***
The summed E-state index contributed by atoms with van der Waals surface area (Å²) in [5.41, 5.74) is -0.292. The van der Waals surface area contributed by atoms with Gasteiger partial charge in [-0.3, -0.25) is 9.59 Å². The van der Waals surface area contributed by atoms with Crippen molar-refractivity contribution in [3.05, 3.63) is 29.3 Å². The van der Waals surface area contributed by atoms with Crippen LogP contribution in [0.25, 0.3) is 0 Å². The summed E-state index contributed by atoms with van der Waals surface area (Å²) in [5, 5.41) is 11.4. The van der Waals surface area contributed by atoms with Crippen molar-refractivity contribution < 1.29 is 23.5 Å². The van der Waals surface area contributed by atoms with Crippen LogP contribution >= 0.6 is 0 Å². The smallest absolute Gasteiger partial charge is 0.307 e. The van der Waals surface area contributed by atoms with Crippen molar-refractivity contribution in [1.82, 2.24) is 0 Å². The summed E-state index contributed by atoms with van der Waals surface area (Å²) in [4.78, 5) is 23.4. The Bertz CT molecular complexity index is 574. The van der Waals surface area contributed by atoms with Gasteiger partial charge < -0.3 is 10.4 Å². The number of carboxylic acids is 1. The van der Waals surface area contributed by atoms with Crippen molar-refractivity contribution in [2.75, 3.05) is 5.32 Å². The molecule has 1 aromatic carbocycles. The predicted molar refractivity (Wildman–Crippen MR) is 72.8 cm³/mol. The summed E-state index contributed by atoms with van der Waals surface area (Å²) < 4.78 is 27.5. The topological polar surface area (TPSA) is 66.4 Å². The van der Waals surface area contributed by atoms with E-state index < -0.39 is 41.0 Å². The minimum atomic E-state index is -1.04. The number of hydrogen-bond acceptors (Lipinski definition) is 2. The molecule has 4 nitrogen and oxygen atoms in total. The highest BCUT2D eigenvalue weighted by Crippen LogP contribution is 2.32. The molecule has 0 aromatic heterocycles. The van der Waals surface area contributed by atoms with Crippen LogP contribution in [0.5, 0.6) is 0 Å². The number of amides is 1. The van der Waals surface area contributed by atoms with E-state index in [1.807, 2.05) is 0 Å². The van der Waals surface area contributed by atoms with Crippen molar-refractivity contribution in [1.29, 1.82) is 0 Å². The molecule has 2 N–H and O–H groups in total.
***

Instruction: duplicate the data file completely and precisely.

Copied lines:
The summed E-state index contributed by atoms with van der Waals surface area (Å²) in [5.41, 5.74) is -0.292. The van der Waals surface area contributed by atoms with Gasteiger partial charge in [-0.3, -0.25) is 9.59 Å². The van der Waals surface area contributed by atoms with Crippen molar-refractivity contribution in [3.05, 3.63) is 29.3 Å². The van der Waals surface area contributed by atoms with Crippen LogP contribution in [0.25, 0.3) is 0 Å². The summed E-state index contributed by atoms with van der Waals surface area (Å²) in [5, 5.41) is 11.4. The van der Waals surface area contributed by atoms with Crippen molar-refractivity contribution < 1.29 is 23.5 Å². The van der Waals surface area contributed by atoms with Crippen LogP contribution >= 0.6 is 0 Å². The smallest absolute Gasteiger partial charge is 0.307 e. The van der Waals surface area contributed by atoms with Crippen molar-refractivity contribution in [1.82, 2.24) is 0 Å². The summed E-state index contributed by atoms with van der Waals surface area (Å²) in [4.78, 5) is 23.4. The Bertz CT molecular complexity index is 574. The van der Waals surface area contributed by atoms with Gasteiger partial charge < -0.3 is 10.4 Å². The number of carboxylic acids is 1. The van der Waals surface area contributed by atoms with Crippen molar-refractivity contribution in [2.75, 3.05) is 5.32 Å². The molecule has 1 aromatic carbocycles. The predicted molar refractivity (Wildman–Crippen MR) is 72.8 cm³/mol. The summed E-state index contributed by atoms with van der Waals surface area (Å²) < 4.78 is 27.5. The topological polar surface area (TPSA) is 66.4 Å². The van der Waals surface area contributed by atoms with E-state index < -0.39 is 41.0 Å². The minimum atomic E-state index is -1.04. The number of hydrogen-bond acceptors (Lipinski definition) is 2. The molecule has 4 nitrogen and oxygen atoms in total. The highest BCUT2D eigenvalue weighted by Crippen LogP contribution is 2.32. The molecule has 0 aromatic heterocycles. The van der Waals surface area contributed by atoms with Crippen LogP contribution in [0.5, 0.6) is 0 Å². The number of amides is 1. The van der Waals surface area contributed by atoms with E-state index in [1.807, 2.05) is 0 Å². The van der Waals surface area contributed by atoms with Crippen molar-refractivity contribution in [1.29, 1.82) is 0 Å². The molecule has 2 N–H and O–H groups in total.